• Incorporate some acreage of prepared land with cool-season annual forages. 

  • Substitute feed – such as soy hulls – for hay. Alison reports, “cattle performance is similar, but the labor requirement is substantially different.” 

The success of any of these plans depends on three things, Alison said: ranchers must know the quality of the hay and it must be good quality; the cattle must be in good condition at the start of the feeding season; minimize hay waste as much as possible. 

Payoff is improved reproduction 

Knowing the quality of both available forage and hay also helps ranchers plan nutritional supplements, said Marcelo Vedovatto, LSU AgCenter beef cattle nutritionist. That information is beneficial for economic management and herd performance year ‘round.  

“It’s good to start offering vitamins before the winter,” Vedovatto said. Ranchers, he said, may need to supplement vitamins A, D and E during the winter when decreased sunlight impacts vitamin D levels and green leaves aren’t available to supply vitamins A and E. 

In Louisiana Vedovatto said, forage often is deficient in sodium, copper and zinc. He notes that phosphorus concentration is high in Louisiana forages, and supplementing this one is normally unnecessary. When feeding rye in the winter, Vedovatto said, providing magnesium helps avoid grass tetany. 

Vedovatto urges ranchers to pay close attention to sodium intake and trace minerals. Well water is sometimes high in sodium, and supplement blocks also have sodium. If blocks are offered, Vedovatto said ranchers should not supply salt in a separate trough because it will reduce the block intake by the animals.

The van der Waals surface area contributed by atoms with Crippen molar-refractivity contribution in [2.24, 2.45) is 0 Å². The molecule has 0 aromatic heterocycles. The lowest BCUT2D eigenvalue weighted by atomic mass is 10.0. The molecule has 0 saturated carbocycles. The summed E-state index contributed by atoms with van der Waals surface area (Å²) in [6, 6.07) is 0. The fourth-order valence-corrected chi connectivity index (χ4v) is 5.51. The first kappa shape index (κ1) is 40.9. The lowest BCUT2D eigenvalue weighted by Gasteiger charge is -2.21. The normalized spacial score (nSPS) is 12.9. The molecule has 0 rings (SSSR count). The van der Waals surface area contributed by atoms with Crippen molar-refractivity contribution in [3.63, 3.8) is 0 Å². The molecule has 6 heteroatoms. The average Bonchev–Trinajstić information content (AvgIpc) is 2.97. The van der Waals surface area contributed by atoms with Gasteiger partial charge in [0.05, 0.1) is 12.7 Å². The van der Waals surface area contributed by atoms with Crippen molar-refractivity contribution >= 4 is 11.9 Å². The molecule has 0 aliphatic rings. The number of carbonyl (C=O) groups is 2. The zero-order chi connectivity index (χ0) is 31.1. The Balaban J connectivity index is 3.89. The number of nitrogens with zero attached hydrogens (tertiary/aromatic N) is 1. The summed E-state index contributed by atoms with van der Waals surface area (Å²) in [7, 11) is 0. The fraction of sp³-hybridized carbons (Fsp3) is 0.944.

Generally, Vedovatto does not recommend blocks. “Intake from blocks normally is too low to provide adequate supplementation, and loose minerals forms are normally a better option,” he said. 

Vedovatto encourages mixing mineral supplements with feed or top dressing. With these methods, he said, intake is more consistent across the herd and the practice helps when pre-conditioning calves. 

Another supplementation that works well if the pasture is low in trace minerals or supplements aren’t provided with feed is injecting trace minerals, Vedovatto said. If calves are injected prior to weaning, the practice helps improve their immunity. Regarding weight gain, Vedovatto noted, “supplementing works only if your animals are deficient.” 

The primary advantage to supplementing trace minerals is improved reproduction. Vedovatto reports that a trace mineral injection normally improves the pregnancy rate in cows deficient in trace minerals and with a body condition score below 5. With that in mind, he recommends using injections only in cows with low BCS. In those cases, he said ranchers can expect the pregnancy rate to improve by about 5%. 

“It’s expensive. But at the cattle prices we have today, it probably pays off,” Vedovatto said. “If you have one or two more calves in your heard because of the supplementation, it pays off.”